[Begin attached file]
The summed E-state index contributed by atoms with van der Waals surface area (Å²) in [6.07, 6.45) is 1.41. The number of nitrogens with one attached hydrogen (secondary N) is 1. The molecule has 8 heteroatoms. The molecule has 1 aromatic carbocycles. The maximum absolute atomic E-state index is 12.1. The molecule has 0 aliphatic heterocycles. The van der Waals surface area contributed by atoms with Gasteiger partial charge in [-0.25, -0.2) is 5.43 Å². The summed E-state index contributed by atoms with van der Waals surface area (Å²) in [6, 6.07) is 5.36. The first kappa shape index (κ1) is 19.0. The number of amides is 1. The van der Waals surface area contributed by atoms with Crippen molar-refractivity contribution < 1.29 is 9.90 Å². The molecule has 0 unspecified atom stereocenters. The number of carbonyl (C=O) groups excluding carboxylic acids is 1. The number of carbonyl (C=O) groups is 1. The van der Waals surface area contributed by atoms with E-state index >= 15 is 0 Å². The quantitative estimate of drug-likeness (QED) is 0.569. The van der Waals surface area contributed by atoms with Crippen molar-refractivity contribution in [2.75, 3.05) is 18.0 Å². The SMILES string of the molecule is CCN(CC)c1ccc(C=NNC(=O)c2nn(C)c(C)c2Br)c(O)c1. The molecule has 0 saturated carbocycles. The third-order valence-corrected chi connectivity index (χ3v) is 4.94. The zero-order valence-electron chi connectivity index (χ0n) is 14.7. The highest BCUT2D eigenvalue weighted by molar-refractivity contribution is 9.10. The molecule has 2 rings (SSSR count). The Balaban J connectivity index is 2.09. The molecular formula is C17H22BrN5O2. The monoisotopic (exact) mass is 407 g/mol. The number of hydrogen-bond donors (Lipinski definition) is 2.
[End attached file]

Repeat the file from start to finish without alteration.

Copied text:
The summed E-state index contributed by atoms with van der Waals surface area (Å²) in [6.07, 6.45) is 1.41. The number of nitrogens with one attached hydrogen (secondary N) is 1. The molecule has 8 heteroatoms. The molecule has 1 aromatic carbocycles. The maximum absolute atomic E-state index is 12.1. The molecule has 0 aliphatic heterocycles. The van der Waals surface area contributed by atoms with Gasteiger partial charge in [-0.25, -0.2) is 5.43 Å². The summed E-state index contributed by atoms with van der Waals surface area (Å²) in [6, 6.07) is 5.36. The first kappa shape index (κ1) is 19.0. The number of amides is 1. The van der Waals surface area contributed by atoms with Crippen molar-refractivity contribution < 1.29 is 9.90 Å². The molecule has 0 unspecified atom stereocenters. The number of carbonyl (C=O) groups excluding carboxylic acids is 1. The number of carbonyl (C=O) groups is 1. The van der Waals surface area contributed by atoms with E-state index >= 15 is 0 Å². The quantitative estimate of drug-likeness (QED) is 0.569. The van der Waals surface area contributed by atoms with Crippen molar-refractivity contribution in [2.75, 3.05) is 18.0 Å². The SMILES string of the molecule is CCN(CC)c1ccc(C=NNC(=O)c2nn(C)c(C)c2Br)c(O)c1. The molecule has 0 saturated carbocycles. The third-order valence-corrected chi connectivity index (χ3v) is 4.94. The zero-order valence-electron chi connectivity index (χ0n) is 14.7. The highest BCUT2D eigenvalue weighted by molar-refractivity contribution is 9.10. The molecule has 2 rings (SSSR count). The Balaban J connectivity index is 2.09. The molecular formula is C17H22BrN5O2. The monoisotopic (exact) mass is 407 g/mol. The number of hydrogen-bond donors (Lipinski definition) is 2.